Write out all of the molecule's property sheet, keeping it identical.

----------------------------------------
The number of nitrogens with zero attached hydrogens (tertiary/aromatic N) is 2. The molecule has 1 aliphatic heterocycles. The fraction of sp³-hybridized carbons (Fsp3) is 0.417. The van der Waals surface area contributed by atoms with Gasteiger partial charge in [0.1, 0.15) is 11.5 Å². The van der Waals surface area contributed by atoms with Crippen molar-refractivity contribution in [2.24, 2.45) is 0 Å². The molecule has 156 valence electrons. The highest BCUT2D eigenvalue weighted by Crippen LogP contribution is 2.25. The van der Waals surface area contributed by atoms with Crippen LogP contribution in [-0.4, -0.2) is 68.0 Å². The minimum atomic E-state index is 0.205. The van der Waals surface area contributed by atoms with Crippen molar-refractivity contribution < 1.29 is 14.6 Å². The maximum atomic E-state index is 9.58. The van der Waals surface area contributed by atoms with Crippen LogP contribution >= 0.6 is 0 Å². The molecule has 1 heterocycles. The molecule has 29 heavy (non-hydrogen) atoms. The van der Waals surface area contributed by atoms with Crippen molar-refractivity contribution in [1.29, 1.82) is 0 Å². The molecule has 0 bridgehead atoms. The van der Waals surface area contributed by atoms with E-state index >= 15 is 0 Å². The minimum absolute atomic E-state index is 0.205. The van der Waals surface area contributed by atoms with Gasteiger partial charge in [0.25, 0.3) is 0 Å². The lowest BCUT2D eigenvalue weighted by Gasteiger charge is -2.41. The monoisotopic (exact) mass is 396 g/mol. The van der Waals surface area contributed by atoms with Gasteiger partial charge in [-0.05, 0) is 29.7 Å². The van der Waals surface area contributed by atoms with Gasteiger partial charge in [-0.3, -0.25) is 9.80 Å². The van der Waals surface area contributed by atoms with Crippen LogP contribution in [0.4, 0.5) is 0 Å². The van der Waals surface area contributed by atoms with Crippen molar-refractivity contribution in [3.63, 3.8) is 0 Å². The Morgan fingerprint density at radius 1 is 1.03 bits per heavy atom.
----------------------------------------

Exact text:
The number of nitrogens with zero attached hydrogens (tertiary/aromatic N) is 2. The molecule has 1 aliphatic heterocycles. The fraction of sp³-hybridized carbons (Fsp3) is 0.417. The van der Waals surface area contributed by atoms with Gasteiger partial charge in [0.1, 0.15) is 11.5 Å². The van der Waals surface area contributed by atoms with Crippen molar-refractivity contribution in [2.24, 2.45) is 0 Å². The molecule has 156 valence electrons. The highest BCUT2D eigenvalue weighted by Crippen LogP contribution is 2.25. The van der Waals surface area contributed by atoms with Crippen LogP contribution in [-0.4, -0.2) is 68.0 Å². The minimum atomic E-state index is 0.205. The van der Waals surface area contributed by atoms with Crippen molar-refractivity contribution < 1.29 is 14.6 Å². The maximum atomic E-state index is 9.58. The van der Waals surface area contributed by atoms with Crippen LogP contribution >= 0.6 is 0 Å². The molecule has 1 heterocycles. The molecule has 29 heavy (non-hydrogen) atoms. The van der Waals surface area contributed by atoms with Crippen molar-refractivity contribution in [1.29, 1.82) is 0 Å². The molecule has 0 bridgehead atoms. The van der Waals surface area contributed by atoms with E-state index >= 15 is 0 Å². The minimum absolute atomic E-state index is 0.205. The van der Waals surface area contributed by atoms with Gasteiger partial charge in [0.25, 0.3) is 0 Å². The lowest BCUT2D eigenvalue weighted by Gasteiger charge is -2.41. The monoisotopic (exact) mass is 396 g/mol. The van der Waals surface area contributed by atoms with Gasteiger partial charge in [-0.05, 0) is 29.7 Å². The van der Waals surface area contributed by atoms with Gasteiger partial charge in [-0.3, -0.25) is 9.80 Å². The van der Waals surface area contributed by atoms with Crippen LogP contribution in [0.4, 0.5) is 0 Å². The van der Waals surface area contributed by atoms with Crippen molar-refractivity contribution in [3.63, 3.8) is 0 Å². The Morgan fingerprint density at radius 1 is 1.03 bits per heavy atom.